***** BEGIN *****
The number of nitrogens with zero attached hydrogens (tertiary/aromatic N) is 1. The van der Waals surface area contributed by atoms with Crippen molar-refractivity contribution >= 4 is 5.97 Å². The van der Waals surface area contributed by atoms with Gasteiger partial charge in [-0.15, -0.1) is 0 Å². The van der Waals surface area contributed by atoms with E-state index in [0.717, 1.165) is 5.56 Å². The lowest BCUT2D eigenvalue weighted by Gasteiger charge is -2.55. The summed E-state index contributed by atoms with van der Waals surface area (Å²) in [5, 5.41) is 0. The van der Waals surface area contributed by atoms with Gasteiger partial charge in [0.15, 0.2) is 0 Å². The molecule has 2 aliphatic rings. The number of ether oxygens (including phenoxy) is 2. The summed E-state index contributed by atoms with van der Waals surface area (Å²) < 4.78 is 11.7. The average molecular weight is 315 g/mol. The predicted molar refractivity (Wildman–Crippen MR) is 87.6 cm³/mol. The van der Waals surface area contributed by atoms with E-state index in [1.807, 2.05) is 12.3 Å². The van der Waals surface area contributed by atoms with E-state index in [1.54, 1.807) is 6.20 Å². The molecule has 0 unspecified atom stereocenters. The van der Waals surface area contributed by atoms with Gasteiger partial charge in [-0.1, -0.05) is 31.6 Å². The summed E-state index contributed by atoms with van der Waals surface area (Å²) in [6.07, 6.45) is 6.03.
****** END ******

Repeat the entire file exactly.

The number of nitrogens with zero attached hydrogens (tertiary/aromatic N) is 1. The van der Waals surface area contributed by atoms with Crippen molar-refractivity contribution >= 4 is 5.97 Å². The van der Waals surface area contributed by atoms with Gasteiger partial charge in [-0.15, -0.1) is 0 Å². The van der Waals surface area contributed by atoms with E-state index in [0.717, 1.165) is 5.56 Å². The lowest BCUT2D eigenvalue weighted by Gasteiger charge is -2.55. The summed E-state index contributed by atoms with van der Waals surface area (Å²) in [5, 5.41) is 0. The van der Waals surface area contributed by atoms with Gasteiger partial charge in [0.15, 0.2) is 0 Å². The molecule has 2 aliphatic rings. The number of ether oxygens (including phenoxy) is 2. The summed E-state index contributed by atoms with van der Waals surface area (Å²) < 4.78 is 11.7. The average molecular weight is 315 g/mol. The predicted molar refractivity (Wildman–Crippen MR) is 87.6 cm³/mol. The van der Waals surface area contributed by atoms with E-state index in [1.807, 2.05) is 12.3 Å². The van der Waals surface area contributed by atoms with E-state index in [1.54, 1.807) is 6.20 Å². The molecule has 0 unspecified atom stereocenters. The van der Waals surface area contributed by atoms with Gasteiger partial charge in [-0.1, -0.05) is 31.6 Å². The summed E-state index contributed by atoms with van der Waals surface area (Å²) in [6.07, 6.45) is 6.03.